• Trust that a person is out there.
      • Using Rules #17 through #99, you can create a process that works to find what you are looking for in a relationship. Trust the process!
    • Rule #9 – The Market Sets the Value
      • Value and price are not necessarily the same.
      • Just because someone earns a lot of money doesn’t necessarily mean they know how to manage it, for dating or otherwise.
      • Zillow, Redfin, Trulia, and Realty.com are the laziest ways to determine value.
      • Dating profiles and pictures are the laziest way to determine who people are.
      • Comps are the only way to determine true value, and they require research.
      • Be careful when using someone’s looks, career, and/or income to decide their market value as a partner.
        • I’ve met or talked to dozens of guys and gals who all made the statement, “They looked so great on paper only to be a disaster or narcissist in real life.” You must go out and meet people face to face. It’s funny how those that look great on paper seem to get second and third chances.
    • Rule #15 – You Can’t Step Into the Same River Twice
      • Portland, OR, has about 500,000 single-family homes.
        • 1,630 are currently for sale. 2,682 were for sale last year, and 2,682 people found homes to buy. If they were looking a year later, they’d still find homes.
        • In 2017, the population of Portland was 647,805. According to a 2020 bestplaces.net study, 56.9% of the population is single. Even if half of them don’t identify as the gender you’re looking for and if 90% of those remaining are too old or young, the odds of you finding love are five times that of you finding a house. Reassuring, isn’t it?
        • Those numbers will be pretty much the same a year from now, but the people won’t be: same river, only totally different.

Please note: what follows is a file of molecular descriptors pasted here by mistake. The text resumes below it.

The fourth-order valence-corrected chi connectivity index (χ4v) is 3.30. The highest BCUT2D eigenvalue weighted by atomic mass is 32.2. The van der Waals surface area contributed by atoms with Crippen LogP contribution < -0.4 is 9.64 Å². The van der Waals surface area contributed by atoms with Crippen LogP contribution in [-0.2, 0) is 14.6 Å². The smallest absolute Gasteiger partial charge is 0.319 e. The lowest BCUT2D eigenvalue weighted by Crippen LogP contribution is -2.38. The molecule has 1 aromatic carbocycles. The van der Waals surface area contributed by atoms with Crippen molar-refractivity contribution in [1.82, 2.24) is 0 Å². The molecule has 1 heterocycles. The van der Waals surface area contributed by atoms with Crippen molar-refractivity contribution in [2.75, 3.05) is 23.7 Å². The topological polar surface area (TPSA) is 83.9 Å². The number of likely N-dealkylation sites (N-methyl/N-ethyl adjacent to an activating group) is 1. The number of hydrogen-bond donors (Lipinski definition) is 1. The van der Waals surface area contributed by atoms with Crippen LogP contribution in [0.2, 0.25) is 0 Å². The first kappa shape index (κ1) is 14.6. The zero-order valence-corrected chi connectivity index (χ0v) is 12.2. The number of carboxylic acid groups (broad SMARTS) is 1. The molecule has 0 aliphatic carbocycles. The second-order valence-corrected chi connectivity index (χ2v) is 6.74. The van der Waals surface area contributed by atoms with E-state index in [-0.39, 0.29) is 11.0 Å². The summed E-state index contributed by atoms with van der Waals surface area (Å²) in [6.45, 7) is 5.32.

• During your search as a 50 Dater, it’s essential to realize that those who are a great fit may not even be on the dating market at this moment.
        • Use this time to become a better dater so you are ready when a good fit comes along. A year from now, the dating pool will be completely different, and it changes daily.
    • Rule #67 – The First Offer Is Usually the Best One
      • If you get an offer, you should probably take it. A bird in the hand is worth two in the bush.
      • The most significant factor that determines the success of a relationship is the people’s commitment to making it work.
        • Big YES to this!
      • The thing that matters is values.
      • “It takes two people to get married, but only one to be divorced.”
      • If you get a good offer in the world of relationships, you should probably take it. Unfortunately, many in online dating don’t. They keep waiting for a better offer to come in. It’s possible you might do better, but you probably won’t.
        • This is normal behavior when it comes to online dating and how most people operate. I’ve been a part of this personally and have learned from it. Unfortunately, now I see it in the attitudes of most people I run across in online dating. You have to make the best of your one and only chance.
    • Rule #68 – You Don’t Have to Sell
      • Many people are reluctant to list their home for sale because they’re afraid they’ll get offers for less than what they want. (They seem to forget they’re allowed to say no.)
      • When someone looks at your dating profile, they’re not deciding between yes and no. Instead, it’s between no or maybe. What “maybe” means is “let’s see if we can turn this into a yes.”
      • You’re not leading someone on if you agree to a date. You’re not leading someone on if you agree to go on a bunch of dates. What you’re doing is exploring the possibility.
      • If you’re convinced you aren’t on your way to a relationship, then you need to have two honest conversations.
        • First, ask yourself if you’re okay continuing with someone you don’t believe you can commit to. If you answer yes, it’s only fair to have a second honest conversation with the one you’re seeing. This is the conversation where you tell them what you’re thinking and ask what they’re thinking. Don’t expect them to know what you’re thinking.
        • This can be a tricky conversation; the harder it is to have that conversation, the less likely it is you two belong together.
    • Rule # 70 – Read the Title Report
      • Do not attempt to buy a house from a person who does not own it. It may have a lien on it. The title needs to be clean before you can buy the home.
      • You don’t enter into a relationship with someone legally obligated to have a more intimate relationship with someone else. You need to make sure the person you’re seeing is not still married—common sense!


Book Title:  Spouse Hunting: Using the Rules of Real Estate to Find the Love of Your Life

Author:  Brian Belefant

Year Published:  2020

Amazon Link